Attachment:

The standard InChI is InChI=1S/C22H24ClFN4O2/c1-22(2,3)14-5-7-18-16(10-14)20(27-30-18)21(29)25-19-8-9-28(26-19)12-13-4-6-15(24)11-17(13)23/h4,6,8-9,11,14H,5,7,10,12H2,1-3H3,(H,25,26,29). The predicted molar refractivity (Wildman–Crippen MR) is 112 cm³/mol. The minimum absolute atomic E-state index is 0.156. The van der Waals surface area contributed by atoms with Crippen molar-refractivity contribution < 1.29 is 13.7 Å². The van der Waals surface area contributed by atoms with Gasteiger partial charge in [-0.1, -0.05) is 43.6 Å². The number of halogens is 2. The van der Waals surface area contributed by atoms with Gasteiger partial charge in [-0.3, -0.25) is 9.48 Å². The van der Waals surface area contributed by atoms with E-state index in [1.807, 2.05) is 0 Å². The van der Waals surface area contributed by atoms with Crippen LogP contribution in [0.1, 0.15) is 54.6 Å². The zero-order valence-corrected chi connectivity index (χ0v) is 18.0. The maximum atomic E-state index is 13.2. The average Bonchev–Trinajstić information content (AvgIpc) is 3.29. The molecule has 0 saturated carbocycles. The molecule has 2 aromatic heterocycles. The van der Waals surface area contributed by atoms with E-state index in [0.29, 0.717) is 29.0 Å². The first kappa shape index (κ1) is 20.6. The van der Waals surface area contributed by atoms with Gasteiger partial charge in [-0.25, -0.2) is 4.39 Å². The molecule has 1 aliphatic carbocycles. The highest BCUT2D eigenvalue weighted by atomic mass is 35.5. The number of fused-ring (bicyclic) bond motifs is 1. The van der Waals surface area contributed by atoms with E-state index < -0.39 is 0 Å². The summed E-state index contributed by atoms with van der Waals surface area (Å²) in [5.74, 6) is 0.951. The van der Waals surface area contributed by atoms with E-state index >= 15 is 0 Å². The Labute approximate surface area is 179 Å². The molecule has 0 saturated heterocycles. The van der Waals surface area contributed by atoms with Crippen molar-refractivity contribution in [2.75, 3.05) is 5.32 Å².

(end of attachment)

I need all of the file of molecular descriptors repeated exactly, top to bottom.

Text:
The standard InChI is InChI=1S/C22H24ClFN4O2/c1-22(2,3)14-5-7-18-16(10-14)20(27-30-18)21(29)25-19-8-9-28(26-19)12-13-4-6-15(24)11-17(13)23/h4,6,8-9,11,14H,5,7,10,12H2,1-3H3,(H,25,26,29). The predicted molar refractivity (Wildman–Crippen MR) is 112 cm³/mol. The minimum absolute atomic E-state index is 0.156. The van der Waals surface area contributed by atoms with Crippen molar-refractivity contribution < 1.29 is 13.7 Å². The van der Waals surface area contributed by atoms with Gasteiger partial charge in [-0.1, -0.05) is 43.6 Å². The number of halogens is 2. The van der Waals surface area contributed by atoms with Gasteiger partial charge in [-0.3, -0.25) is 9.48 Å². The van der Waals surface area contributed by atoms with E-state index in [1.807, 2.05) is 0 Å². The van der Waals surface area contributed by atoms with Crippen LogP contribution in [0.1, 0.15) is 54.6 Å². The zero-order valence-corrected chi connectivity index (χ0v) is 18.0. The maximum atomic E-state index is 13.2. The average Bonchev–Trinajstić information content (AvgIpc) is 3.29. The molecule has 0 saturated carbocycles. The molecule has 2 aromatic heterocycles. The van der Waals surface area contributed by atoms with E-state index in [0.29, 0.717) is 29.0 Å². The first kappa shape index (κ1) is 20.6. The van der Waals surface area contributed by atoms with Gasteiger partial charge in [-0.25, -0.2) is 4.39 Å². The molecule has 1 aliphatic carbocycles. The highest BCUT2D eigenvalue weighted by atomic mass is 35.5. The number of fused-ring (bicyclic) bond motifs is 1. The van der Waals surface area contributed by atoms with E-state index < -0.39 is 0 Å². The summed E-state index contributed by atoms with van der Waals surface area (Å²) in [5.74, 6) is 0.951. The van der Waals surface area contributed by atoms with E-state index >= 15 is 0 Å². The Labute approximate surface area is 179 Å². The molecule has 0 saturated heterocycles. The van der Waals surface area contributed by atoms with Crippen molar-refractivity contribution in [2.75, 3.05) is 5.32 Å².